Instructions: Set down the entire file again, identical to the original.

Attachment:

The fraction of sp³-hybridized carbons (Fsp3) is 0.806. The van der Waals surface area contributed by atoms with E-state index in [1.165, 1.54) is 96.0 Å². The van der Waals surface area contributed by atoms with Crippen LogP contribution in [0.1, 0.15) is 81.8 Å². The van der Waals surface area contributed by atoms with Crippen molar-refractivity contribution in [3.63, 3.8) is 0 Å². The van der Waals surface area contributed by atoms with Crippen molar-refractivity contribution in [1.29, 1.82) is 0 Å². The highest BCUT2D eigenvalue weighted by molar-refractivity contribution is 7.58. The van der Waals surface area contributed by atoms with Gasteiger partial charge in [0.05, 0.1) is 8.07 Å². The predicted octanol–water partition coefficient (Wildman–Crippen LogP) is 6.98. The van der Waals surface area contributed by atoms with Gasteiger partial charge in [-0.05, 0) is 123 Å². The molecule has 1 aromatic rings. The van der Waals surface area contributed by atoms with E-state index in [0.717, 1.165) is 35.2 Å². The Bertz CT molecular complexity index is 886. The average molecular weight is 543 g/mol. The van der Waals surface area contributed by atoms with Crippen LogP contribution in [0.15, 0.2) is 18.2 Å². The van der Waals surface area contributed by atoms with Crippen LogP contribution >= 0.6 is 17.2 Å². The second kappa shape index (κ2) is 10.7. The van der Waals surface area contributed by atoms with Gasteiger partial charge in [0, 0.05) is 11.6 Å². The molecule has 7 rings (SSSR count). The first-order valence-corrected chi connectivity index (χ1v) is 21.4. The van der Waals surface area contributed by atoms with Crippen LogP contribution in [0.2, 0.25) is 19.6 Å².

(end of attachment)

The fraction of sp³-hybridized carbons (Fsp3) is 0.806. The van der Waals surface area contributed by atoms with E-state index in [1.165, 1.54) is 96.0 Å². The van der Waals surface area contributed by atoms with Crippen LogP contribution in [0.1, 0.15) is 81.8 Å². The van der Waals surface area contributed by atoms with Crippen molar-refractivity contribution in [3.63, 3.8) is 0 Å². The van der Waals surface area contributed by atoms with Crippen molar-refractivity contribution in [1.29, 1.82) is 0 Å². The highest BCUT2D eigenvalue weighted by molar-refractivity contribution is 7.58. The van der Waals surface area contributed by atoms with Gasteiger partial charge in [0.05, 0.1) is 8.07 Å². The predicted octanol–water partition coefficient (Wildman–Crippen LogP) is 6.98. The van der Waals surface area contributed by atoms with Gasteiger partial charge in [-0.05, 0) is 123 Å². The molecule has 1 aromatic rings. The van der Waals surface area contributed by atoms with E-state index in [0.717, 1.165) is 35.2 Å². The Bertz CT molecular complexity index is 886. The average molecular weight is 543 g/mol. The van der Waals surface area contributed by atoms with Crippen LogP contribution in [0.15, 0.2) is 18.2 Å². The van der Waals surface area contributed by atoms with Crippen LogP contribution >= 0.6 is 17.2 Å². The second kappa shape index (κ2) is 10.7. The van der Waals surface area contributed by atoms with Gasteiger partial charge in [0, 0.05) is 11.6 Å². The molecule has 7 rings (SSSR count). The first-order valence-corrected chi connectivity index (χ1v) is 21.4. The van der Waals surface area contributed by atoms with Crippen LogP contribution in [0.2, 0.25) is 19.6 Å².